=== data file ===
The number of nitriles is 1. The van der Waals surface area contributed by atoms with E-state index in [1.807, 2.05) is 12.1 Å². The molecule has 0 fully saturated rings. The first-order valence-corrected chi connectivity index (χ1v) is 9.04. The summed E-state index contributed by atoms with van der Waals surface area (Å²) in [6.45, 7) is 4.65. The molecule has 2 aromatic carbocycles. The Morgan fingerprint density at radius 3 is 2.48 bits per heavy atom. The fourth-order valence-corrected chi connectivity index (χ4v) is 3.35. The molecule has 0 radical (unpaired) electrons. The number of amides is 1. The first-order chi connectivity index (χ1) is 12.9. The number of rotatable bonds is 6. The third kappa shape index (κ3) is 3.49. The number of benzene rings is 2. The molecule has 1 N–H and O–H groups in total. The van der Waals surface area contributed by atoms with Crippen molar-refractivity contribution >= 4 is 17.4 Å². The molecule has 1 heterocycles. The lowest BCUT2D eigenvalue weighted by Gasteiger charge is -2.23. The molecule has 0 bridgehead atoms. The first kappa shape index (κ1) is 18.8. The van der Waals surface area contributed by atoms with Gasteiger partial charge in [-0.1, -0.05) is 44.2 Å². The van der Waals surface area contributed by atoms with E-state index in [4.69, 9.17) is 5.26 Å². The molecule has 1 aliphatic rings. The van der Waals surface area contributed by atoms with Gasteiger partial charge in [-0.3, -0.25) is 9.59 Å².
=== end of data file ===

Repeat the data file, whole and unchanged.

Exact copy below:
The number of nitriles is 1. The van der Waals surface area contributed by atoms with E-state index in [1.807, 2.05) is 12.1 Å². The molecule has 0 fully saturated rings. The first-order valence-corrected chi connectivity index (χ1v) is 9.04. The summed E-state index contributed by atoms with van der Waals surface area (Å²) in [6.45, 7) is 4.65. The molecule has 2 aromatic carbocycles. The Morgan fingerprint density at radius 3 is 2.48 bits per heavy atom. The fourth-order valence-corrected chi connectivity index (χ4v) is 3.35. The molecule has 0 radical (unpaired) electrons. The number of amides is 1. The first-order chi connectivity index (χ1) is 12.9. The number of rotatable bonds is 6. The third kappa shape index (κ3) is 3.49. The number of benzene rings is 2. The molecule has 1 N–H and O–H groups in total. The van der Waals surface area contributed by atoms with Crippen molar-refractivity contribution >= 4 is 17.4 Å². The molecule has 1 heterocycles. The lowest BCUT2D eigenvalue weighted by Gasteiger charge is -2.23. The molecule has 0 bridgehead atoms. The first kappa shape index (κ1) is 18.8. The van der Waals surface area contributed by atoms with Gasteiger partial charge in [-0.1, -0.05) is 44.2 Å². The van der Waals surface area contributed by atoms with E-state index in [4.69, 9.17) is 5.26 Å². The molecule has 1 aliphatic rings. The van der Waals surface area contributed by atoms with Gasteiger partial charge in [-0.3, -0.25) is 9.59 Å².